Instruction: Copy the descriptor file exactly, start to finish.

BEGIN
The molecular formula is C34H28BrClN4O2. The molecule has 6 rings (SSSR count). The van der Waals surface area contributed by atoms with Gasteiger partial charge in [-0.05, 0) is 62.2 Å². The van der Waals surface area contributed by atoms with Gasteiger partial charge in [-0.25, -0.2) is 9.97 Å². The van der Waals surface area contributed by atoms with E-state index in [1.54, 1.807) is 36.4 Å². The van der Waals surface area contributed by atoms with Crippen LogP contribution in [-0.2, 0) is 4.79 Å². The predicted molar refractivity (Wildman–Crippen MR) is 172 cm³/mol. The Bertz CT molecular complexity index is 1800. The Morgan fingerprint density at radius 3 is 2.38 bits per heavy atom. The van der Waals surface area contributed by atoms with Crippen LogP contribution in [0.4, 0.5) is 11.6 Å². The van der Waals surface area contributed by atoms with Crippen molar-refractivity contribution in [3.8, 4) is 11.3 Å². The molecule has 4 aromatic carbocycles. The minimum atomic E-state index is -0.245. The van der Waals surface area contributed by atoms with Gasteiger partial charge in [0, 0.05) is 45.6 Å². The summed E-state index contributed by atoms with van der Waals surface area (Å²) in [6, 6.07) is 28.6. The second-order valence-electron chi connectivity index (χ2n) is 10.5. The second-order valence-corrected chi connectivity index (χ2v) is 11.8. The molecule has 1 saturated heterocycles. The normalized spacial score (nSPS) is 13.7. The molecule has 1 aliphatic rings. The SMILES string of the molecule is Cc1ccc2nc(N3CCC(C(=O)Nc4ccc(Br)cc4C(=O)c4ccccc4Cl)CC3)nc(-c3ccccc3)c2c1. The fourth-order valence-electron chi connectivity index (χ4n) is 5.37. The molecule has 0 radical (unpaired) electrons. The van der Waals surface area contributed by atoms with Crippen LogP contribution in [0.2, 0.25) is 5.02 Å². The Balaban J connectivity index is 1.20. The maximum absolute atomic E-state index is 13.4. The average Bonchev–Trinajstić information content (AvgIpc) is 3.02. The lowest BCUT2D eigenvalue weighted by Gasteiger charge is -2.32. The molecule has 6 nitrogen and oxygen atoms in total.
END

The molecular formula is C34H28BrClN4O2. The molecule has 6 rings (SSSR count). The van der Waals surface area contributed by atoms with Gasteiger partial charge in [-0.05, 0) is 62.2 Å². The van der Waals surface area contributed by atoms with Gasteiger partial charge in [-0.25, -0.2) is 9.97 Å². The van der Waals surface area contributed by atoms with E-state index in [1.54, 1.807) is 36.4 Å². The van der Waals surface area contributed by atoms with Crippen LogP contribution in [-0.2, 0) is 4.79 Å². The predicted molar refractivity (Wildman–Crippen MR) is 172 cm³/mol. The Bertz CT molecular complexity index is 1800. The Morgan fingerprint density at radius 3 is 2.38 bits per heavy atom. The van der Waals surface area contributed by atoms with Crippen LogP contribution in [0.4, 0.5) is 11.6 Å². The van der Waals surface area contributed by atoms with Crippen molar-refractivity contribution in [3.8, 4) is 11.3 Å². The molecule has 4 aromatic carbocycles. The minimum atomic E-state index is -0.245. The van der Waals surface area contributed by atoms with Gasteiger partial charge in [0, 0.05) is 45.6 Å². The summed E-state index contributed by atoms with van der Waals surface area (Å²) in [6, 6.07) is 28.6. The second-order valence-electron chi connectivity index (χ2n) is 10.5. The second-order valence-corrected chi connectivity index (χ2v) is 11.8. The molecule has 1 saturated heterocycles. The normalized spacial score (nSPS) is 13.7. The molecule has 1 aliphatic rings. The SMILES string of the molecule is Cc1ccc2nc(N3CCC(C(=O)Nc4ccc(Br)cc4C(=O)c4ccccc4Cl)CC3)nc(-c3ccccc3)c2c1. The fourth-order valence-electron chi connectivity index (χ4n) is 5.37. The molecule has 0 radical (unpaired) electrons. The van der Waals surface area contributed by atoms with Crippen LogP contribution in [0.2, 0.25) is 5.02 Å². The Balaban J connectivity index is 1.20. The maximum absolute atomic E-state index is 13.4. The average Bonchev–Trinajstić information content (AvgIpc) is 3.02. The lowest BCUT2D eigenvalue weighted by Gasteiger charge is -2.32. The molecule has 6 nitrogen and oxygen atoms in total.